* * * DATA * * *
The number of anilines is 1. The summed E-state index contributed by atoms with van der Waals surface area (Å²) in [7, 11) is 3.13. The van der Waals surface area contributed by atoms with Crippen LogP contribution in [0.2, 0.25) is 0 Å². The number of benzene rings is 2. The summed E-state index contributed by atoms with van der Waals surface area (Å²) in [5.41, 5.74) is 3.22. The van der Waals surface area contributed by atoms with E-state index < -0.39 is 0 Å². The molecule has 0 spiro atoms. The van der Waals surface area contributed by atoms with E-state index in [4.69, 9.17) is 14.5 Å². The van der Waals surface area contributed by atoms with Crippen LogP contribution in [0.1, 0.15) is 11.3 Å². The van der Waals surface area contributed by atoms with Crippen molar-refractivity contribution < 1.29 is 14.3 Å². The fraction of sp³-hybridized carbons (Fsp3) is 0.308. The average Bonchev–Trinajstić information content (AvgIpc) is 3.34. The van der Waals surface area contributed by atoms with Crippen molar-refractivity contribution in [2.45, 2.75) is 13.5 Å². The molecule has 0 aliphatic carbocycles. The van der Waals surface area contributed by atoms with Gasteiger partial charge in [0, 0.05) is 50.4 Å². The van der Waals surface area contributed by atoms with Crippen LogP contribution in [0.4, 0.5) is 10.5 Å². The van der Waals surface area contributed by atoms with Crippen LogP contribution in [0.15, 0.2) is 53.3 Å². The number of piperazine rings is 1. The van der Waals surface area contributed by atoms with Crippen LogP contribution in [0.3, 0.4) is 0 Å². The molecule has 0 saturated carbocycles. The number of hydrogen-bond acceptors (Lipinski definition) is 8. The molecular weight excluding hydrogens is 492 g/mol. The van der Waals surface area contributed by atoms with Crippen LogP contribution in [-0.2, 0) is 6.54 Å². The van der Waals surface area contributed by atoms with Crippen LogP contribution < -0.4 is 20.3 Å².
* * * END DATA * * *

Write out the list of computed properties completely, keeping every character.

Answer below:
The number of anilines is 1. The summed E-state index contributed by atoms with van der Waals surface area (Å²) in [7, 11) is 3.13. The van der Waals surface area contributed by atoms with Crippen LogP contribution in [0.2, 0.25) is 0 Å². The number of benzene rings is 2. The summed E-state index contributed by atoms with van der Waals surface area (Å²) in [5.41, 5.74) is 3.22. The van der Waals surface area contributed by atoms with E-state index < -0.39 is 0 Å². The molecule has 0 spiro atoms. The van der Waals surface area contributed by atoms with E-state index in [4.69, 9.17) is 14.5 Å². The van der Waals surface area contributed by atoms with Crippen LogP contribution in [0.1, 0.15) is 11.3 Å². The van der Waals surface area contributed by atoms with Crippen molar-refractivity contribution < 1.29 is 14.3 Å². The fraction of sp³-hybridized carbons (Fsp3) is 0.308. The average Bonchev–Trinajstić information content (AvgIpc) is 3.34. The van der Waals surface area contributed by atoms with Crippen molar-refractivity contribution in [2.45, 2.75) is 13.5 Å². The molecule has 0 aliphatic carbocycles. The van der Waals surface area contributed by atoms with Gasteiger partial charge in [0, 0.05) is 50.4 Å². The van der Waals surface area contributed by atoms with Crippen LogP contribution in [0.4, 0.5) is 10.5 Å². The van der Waals surface area contributed by atoms with Crippen LogP contribution in [0.15, 0.2) is 53.3 Å². The number of piperazine rings is 1. The van der Waals surface area contributed by atoms with Crippen LogP contribution in [0.3, 0.4) is 0 Å². The molecule has 0 saturated carbocycles. The number of hydrogen-bond acceptors (Lipinski definition) is 8. The molecular weight excluding hydrogens is 492 g/mol. The van der Waals surface area contributed by atoms with Crippen LogP contribution in [-0.2, 0) is 6.54 Å². The van der Waals surface area contributed by atoms with Crippen LogP contribution < -0.4 is 20.3 Å².